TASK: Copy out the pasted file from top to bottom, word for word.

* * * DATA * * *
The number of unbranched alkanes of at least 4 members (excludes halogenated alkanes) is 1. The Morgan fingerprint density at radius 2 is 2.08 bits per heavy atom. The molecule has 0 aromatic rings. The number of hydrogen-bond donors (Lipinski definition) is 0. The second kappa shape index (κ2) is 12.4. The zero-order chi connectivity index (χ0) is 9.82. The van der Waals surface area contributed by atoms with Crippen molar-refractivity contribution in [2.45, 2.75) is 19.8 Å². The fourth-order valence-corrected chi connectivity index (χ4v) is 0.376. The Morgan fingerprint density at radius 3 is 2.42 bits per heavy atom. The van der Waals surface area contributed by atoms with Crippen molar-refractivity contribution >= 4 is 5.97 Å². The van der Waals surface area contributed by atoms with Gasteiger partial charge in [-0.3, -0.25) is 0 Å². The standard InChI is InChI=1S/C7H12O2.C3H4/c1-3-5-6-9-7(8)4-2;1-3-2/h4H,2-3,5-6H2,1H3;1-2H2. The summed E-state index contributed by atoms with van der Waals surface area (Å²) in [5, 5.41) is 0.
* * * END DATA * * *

The number of unbranched alkanes of at least 4 members (excludes halogenated alkanes) is 1. The Morgan fingerprint density at radius 2 is 2.08 bits per heavy atom. The molecule has 0 aromatic rings. The number of hydrogen-bond donors (Lipinski definition) is 0. The second kappa shape index (κ2) is 12.4. The zero-order chi connectivity index (χ0) is 9.82. The van der Waals surface area contributed by atoms with Crippen molar-refractivity contribution in [2.45, 2.75) is 19.8 Å². The fourth-order valence-corrected chi connectivity index (χ4v) is 0.376. The Morgan fingerprint density at radius 3 is 2.42 bits per heavy atom. The van der Waals surface area contributed by atoms with Crippen molar-refractivity contribution >= 4 is 5.97 Å². The van der Waals surface area contributed by atoms with Gasteiger partial charge in [-0.3, -0.25) is 0 Å². The standard InChI is InChI=1S/C7H12O2.C3H4/c1-3-5-6-9-7(8)4-2;1-3-2/h4H,2-3,5-6H2,1H3;1-2H2. The summed E-state index contributed by atoms with van der Waals surface area (Å²) in [5, 5.41) is 0.